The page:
Safe and responsible use of livestock medicines is a cornerstone of on-farm food safety. It helps keep calves healthy, farmers and farm workers safe and perhaps most importantly, builds and maintains consumer confidence in Ontario-produced veal and dairy products.
Here are a few key things to keep in mind when it comes to good production practices for using medication on-farm safely and responsibly:
Vet-client relationship and extra-label drug use
Working with a herd veterinarian can be a valuable asset to your farm. This doesn’t mean a vet has to be on-farm every day, but a vet-client-patient relationship means having access to expert advice on management practices, health and production issues. It can also give you access to a wider range of medications to treat health issues as veterinarians are able to issue prescriptions for extra-label treatment options.
Any livestock medication that is used in a manner not described on the label, regardless of whether it is purchased over the counter or from the veterinarian, is considered extra-label and requires a prescription. Extra-label drug use is not permitted in Canada without veterinary supervision.
Observing proper withdrawal times
Make sure you adhere to the proper withdrawal times for all livestock medicines. This is key to ensuring food safety and that calves being sent to market are free of any medication residues. If feeding milk, do not use milk from cows being treated with medication as this may cause residues in the calf. If calves on dairy farms have received treated milk or received any kind of medical treatment, do not ship them until the meat withdrawal period has been met, you may not know their final destination after they leave your farm.
Unsupervised extra label drug use is the most common cause of possible drug residue in food animals so be sure to keep track of all prescriptions and medications used on-farm and review them periodically with your veterinarian. This record-keeping is also important if you are working towards or have achieved certification under an on-farm food safety or quality assurance program.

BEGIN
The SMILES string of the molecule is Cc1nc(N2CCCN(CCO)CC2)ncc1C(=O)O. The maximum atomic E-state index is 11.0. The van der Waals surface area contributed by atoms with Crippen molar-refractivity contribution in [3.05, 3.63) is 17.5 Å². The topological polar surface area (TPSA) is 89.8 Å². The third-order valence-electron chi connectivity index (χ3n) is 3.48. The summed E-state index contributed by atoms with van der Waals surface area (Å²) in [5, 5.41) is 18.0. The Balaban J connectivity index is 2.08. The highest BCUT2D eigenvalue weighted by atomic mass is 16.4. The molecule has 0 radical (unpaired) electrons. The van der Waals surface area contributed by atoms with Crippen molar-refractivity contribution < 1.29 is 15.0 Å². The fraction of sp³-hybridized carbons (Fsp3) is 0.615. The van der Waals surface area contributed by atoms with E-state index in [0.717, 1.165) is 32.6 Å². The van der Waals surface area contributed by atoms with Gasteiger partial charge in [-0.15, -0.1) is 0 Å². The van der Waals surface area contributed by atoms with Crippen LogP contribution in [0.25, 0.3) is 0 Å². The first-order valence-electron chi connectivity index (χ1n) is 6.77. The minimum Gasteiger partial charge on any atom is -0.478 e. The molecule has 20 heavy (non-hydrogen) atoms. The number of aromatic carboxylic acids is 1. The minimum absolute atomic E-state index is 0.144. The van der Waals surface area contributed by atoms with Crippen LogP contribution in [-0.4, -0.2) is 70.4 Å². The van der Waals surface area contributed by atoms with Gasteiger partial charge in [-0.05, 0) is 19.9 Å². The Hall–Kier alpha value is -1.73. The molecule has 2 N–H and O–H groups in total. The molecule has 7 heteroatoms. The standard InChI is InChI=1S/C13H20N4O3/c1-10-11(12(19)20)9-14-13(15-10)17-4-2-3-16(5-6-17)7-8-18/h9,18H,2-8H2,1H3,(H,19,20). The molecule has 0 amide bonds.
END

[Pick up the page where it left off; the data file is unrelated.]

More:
Proper injection techniques
Always inject in the neck just in front of the shoulder or according to the veterinarian’s directions. It is recommended that you change your needle every 10-15 uses in order to maintain proper injection techniques. However, if the needle becomes bent, dull or contaminated with manure you should use a new needle immediately. Do not straighten or reuse a bent needle. You should clean needles and syringes with hot water between uses. If you use a disinfectant to clean your needles and syringes, rinse them thoroughly before using. However, it is recommended not to use a disinfectant for your needles or syringes if you are using a modified live vaccine.
Proper storage and disposal of unwanted animal health products and sharps
If you have empty livestock medicine containers, animal health products that have expired or that you will no longer need, or used sharps (medical needles, syringes or medical blades), it is critical that they are stored and/or disposed of properly. Animals should not be treated with expired medications as product stability and potency may be compromised. Proper disposal of unused animal health products and used sharps is also important to help prevent the potential for water contamination, and ensure worker health and safety.
While on-farm, unwanted medicines and sharps should be securely stored and clearly labelled so they do not pose a risk to farm workers or are used inadvertently. These products should never be stored on-farm long term; buried or thrown into manure piles, hay or straw; thrown out with household garbage or recycling; or burned.
There are various options available for proper disposal, although this varies regionally across the province. Some municipal landfills will accept unwanted medicines and sharps, as will some veterinarians. For larger farms, a commercial disposal service may be an option. For more information, visit http://www.omafra.gov.on.ca/english/livestock/animalcare/amr/facts/05-053.htm.